Posts Tagged John Gehring

Seminarian immersion program yields a harvest of pastoral experience / National Catholic Reporter

“When his alarm buzzes at 3 a.m., Daniel Sanchez prepares for a day in the fields alongside migrants who pick cherries and apples in Yakima, Washington, a central valley community known as the nation’s fruit basket. The 25-year-old isn’t one of the thousands of mostly Mexican workers who labor under an unforgiving sun that earlier this summer scorched this region with temperatures rising above 100 degrees.

“Sanchez is a seminarian in the Yakima Diocese, where all men studying to be priests are not only expected to study theology, philosophy and biblical exegesis, but also spend part of their summer learning from and ministering to migrants. Sanchez has done work as varied as pruning grape vines, sorting cherries and helping the migrants’ children learn to read English.

“‘It has been a humbling experience that helps me realize my vocation isn’t about me, but the people I’m ministering to,’ said Sanchez, who was born in Washington state after his parents immigrated from Oaxaca, Mexico. ‘The beauty of this ministry is it helps the migrant workers see that the church has not abandoned them. The church is there when they are lonely or tired, and goes out to meet them where they are.'”

By John Gehring, National Catholic Reporter — Read more …

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Change the clerical culture / Commonweal

Why is predatory behavior by priests permitted?


“The problem is with those bishops, and others with influence in the church, who at best are asleep at the wheel and at worst willing to excuse predatory behavior … More important is changing a clerical culture that prizes secrecy and loyalty over truth and transparency.” (Commonweal) (Also see Voice of the Faithful’s study of the 2010 John Jay College clergy abuse report for its discussion of clericalism)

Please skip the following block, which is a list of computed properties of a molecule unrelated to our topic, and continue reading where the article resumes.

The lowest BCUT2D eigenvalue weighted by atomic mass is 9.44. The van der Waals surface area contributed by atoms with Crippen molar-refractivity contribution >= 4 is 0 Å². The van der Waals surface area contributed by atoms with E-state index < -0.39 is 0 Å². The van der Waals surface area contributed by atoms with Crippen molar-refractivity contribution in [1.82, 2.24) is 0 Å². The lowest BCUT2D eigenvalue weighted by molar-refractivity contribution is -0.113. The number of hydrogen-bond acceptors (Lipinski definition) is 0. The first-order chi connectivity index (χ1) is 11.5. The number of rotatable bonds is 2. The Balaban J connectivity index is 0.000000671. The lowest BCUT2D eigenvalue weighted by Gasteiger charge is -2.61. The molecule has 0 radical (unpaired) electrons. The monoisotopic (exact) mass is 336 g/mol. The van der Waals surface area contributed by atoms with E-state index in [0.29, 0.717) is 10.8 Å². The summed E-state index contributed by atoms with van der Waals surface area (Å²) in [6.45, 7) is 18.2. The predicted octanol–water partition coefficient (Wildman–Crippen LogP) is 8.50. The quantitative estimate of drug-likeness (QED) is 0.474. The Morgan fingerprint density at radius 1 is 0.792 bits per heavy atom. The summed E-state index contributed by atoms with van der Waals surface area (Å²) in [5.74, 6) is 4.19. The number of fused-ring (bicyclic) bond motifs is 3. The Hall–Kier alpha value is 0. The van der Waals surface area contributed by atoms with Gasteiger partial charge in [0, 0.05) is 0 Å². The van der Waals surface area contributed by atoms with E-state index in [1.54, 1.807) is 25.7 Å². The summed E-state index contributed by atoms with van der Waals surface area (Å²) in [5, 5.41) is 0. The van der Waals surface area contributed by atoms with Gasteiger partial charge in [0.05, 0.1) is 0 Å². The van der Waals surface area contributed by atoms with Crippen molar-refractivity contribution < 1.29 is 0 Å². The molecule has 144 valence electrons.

Emerging details about the scope and duration of Cardinal Theodore McCarrick’s sexually abusive behavior once more underscore the fact that an institutional sickness afflicts the Catholic Church. A predator priest can ascend to princely rank only if the clerical culture around him enables those who are complicit by their silence and failure to act.

“The behavior of “Uncle Ted,” as the cardinal insisted he be called by his preferred victims, was something of an open secret at elite levels of the church. As the New YorkTimes noted, multiple reports about McCarrick’s sexual encounters with seminary students were made between 1994 and 2008—to American bishops, to the pope’s representative in Washington, and even to Pope Benedict XVI. Two dioceses secretly made settlement payments to alleged victims. This didn’t slow a swift rise: McCarrick became a global ambassador dispatched to conflict zones, a prolific fundraiser, and the honoree of numerous Catholic institutions eager to present him with awards. He even played a prominent role as a spokesperson for the church’s “zero-tolerance” policy on sexual abuse.”

By John Gehring, Commonweal — Read more …

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Some Catholic Leaders Need to Follow Pope Francis’ Lead / National Catholic Reporter

Earlier this year, a Catholic middle school in Montana fired an unmarried teacher after she became pregnant. The superintendent of Catholic schools for the diocese defended the decision with a cold legalism that would have made those letter-of-the-law Pharisees Jesus called to task proud.

“The Catholic superintendent must have missed that part in Pope Francis’s groundbreaking interview with a Jesuit journal where he said:

“‘If the Christian is a restorationist, a legalist, if he wants everything clear and safe, then he will find nothing…Those who today always look for disciplinarian solutions, those who long for an exaggerated doctrinal ‘security,’ those who stubbornly try to recover a past that no longer exists­ —they have a static and inward-directed view of things. In this way, faith becomes an ideology among other ideologies.’”
By John Gehring, National Catholic Reporter, former USCCB assistant director of media relations — Click here to read the rest of this article.

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